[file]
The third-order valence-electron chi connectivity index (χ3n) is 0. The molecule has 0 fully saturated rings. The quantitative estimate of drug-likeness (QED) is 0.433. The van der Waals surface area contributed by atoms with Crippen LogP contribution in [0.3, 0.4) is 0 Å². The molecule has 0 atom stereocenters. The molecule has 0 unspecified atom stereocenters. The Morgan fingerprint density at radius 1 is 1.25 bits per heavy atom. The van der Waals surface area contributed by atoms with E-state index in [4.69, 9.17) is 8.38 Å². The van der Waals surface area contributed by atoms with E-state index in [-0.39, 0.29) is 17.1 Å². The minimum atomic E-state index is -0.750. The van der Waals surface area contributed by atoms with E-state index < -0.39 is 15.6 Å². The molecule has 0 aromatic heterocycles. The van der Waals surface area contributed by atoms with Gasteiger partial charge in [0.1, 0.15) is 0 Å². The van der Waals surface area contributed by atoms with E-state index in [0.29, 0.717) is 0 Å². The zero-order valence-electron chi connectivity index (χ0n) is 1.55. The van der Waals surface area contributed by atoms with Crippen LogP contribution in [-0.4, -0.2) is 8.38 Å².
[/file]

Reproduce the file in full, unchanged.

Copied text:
The third-order valence-electron chi connectivity index (χ3n) is 0. The molecule has 0 fully saturated rings. The quantitative estimate of drug-likeness (QED) is 0.433. The van der Waals surface area contributed by atoms with Crippen LogP contribution in [0.3, 0.4) is 0 Å². The molecule has 0 atom stereocenters. The molecule has 0 unspecified atom stereocenters. The Morgan fingerprint density at radius 1 is 1.25 bits per heavy atom. The van der Waals surface area contributed by atoms with E-state index in [4.69, 9.17) is 8.38 Å². The van der Waals surface area contributed by atoms with E-state index in [-0.39, 0.29) is 17.1 Å². The minimum atomic E-state index is -0.750. The van der Waals surface area contributed by atoms with E-state index < -0.39 is 15.6 Å². The molecule has 0 aromatic heterocycles. The van der Waals surface area contributed by atoms with Gasteiger partial charge in [0.1, 0.15) is 0 Å². The van der Waals surface area contributed by atoms with E-state index in [0.29, 0.717) is 0 Å². The zero-order valence-electron chi connectivity index (χ0n) is 1.55. The van der Waals surface area contributed by atoms with Crippen LogP contribution in [-0.4, -0.2) is 8.38 Å².